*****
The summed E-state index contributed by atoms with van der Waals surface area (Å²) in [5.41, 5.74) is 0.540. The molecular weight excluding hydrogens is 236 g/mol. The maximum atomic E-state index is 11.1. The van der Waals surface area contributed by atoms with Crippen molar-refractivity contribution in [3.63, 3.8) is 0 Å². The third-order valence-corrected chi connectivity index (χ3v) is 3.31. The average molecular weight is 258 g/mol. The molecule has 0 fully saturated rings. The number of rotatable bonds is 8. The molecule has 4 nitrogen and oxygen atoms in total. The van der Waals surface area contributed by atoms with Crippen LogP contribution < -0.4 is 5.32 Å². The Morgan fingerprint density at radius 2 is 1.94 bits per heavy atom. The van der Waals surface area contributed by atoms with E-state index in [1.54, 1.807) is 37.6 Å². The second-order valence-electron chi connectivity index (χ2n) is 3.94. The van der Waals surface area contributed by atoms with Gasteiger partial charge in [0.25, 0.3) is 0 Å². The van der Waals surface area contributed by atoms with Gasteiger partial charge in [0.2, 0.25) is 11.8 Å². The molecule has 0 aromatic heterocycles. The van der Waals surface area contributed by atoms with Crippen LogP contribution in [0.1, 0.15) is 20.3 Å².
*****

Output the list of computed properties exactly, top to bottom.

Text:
The summed E-state index contributed by atoms with van der Waals surface area (Å²) in [5.41, 5.74) is 0.540. The molecular weight excluding hydrogens is 236 g/mol. The maximum atomic E-state index is 11.1. The van der Waals surface area contributed by atoms with Crippen molar-refractivity contribution in [3.63, 3.8) is 0 Å². The third-order valence-corrected chi connectivity index (χ3v) is 3.31. The average molecular weight is 258 g/mol. The molecule has 0 fully saturated rings. The number of rotatable bonds is 8. The molecule has 4 nitrogen and oxygen atoms in total. The van der Waals surface area contributed by atoms with Crippen LogP contribution < -0.4 is 5.32 Å². The Morgan fingerprint density at radius 2 is 1.94 bits per heavy atom. The van der Waals surface area contributed by atoms with E-state index in [1.54, 1.807) is 37.6 Å². The second-order valence-electron chi connectivity index (χ2n) is 3.94. The van der Waals surface area contributed by atoms with Gasteiger partial charge in [0.25, 0.3) is 0 Å². The van der Waals surface area contributed by atoms with Gasteiger partial charge in [0.2, 0.25) is 11.8 Å². The molecule has 0 aromatic heterocycles. The van der Waals surface area contributed by atoms with Crippen LogP contribution in [0.1, 0.15) is 20.3 Å².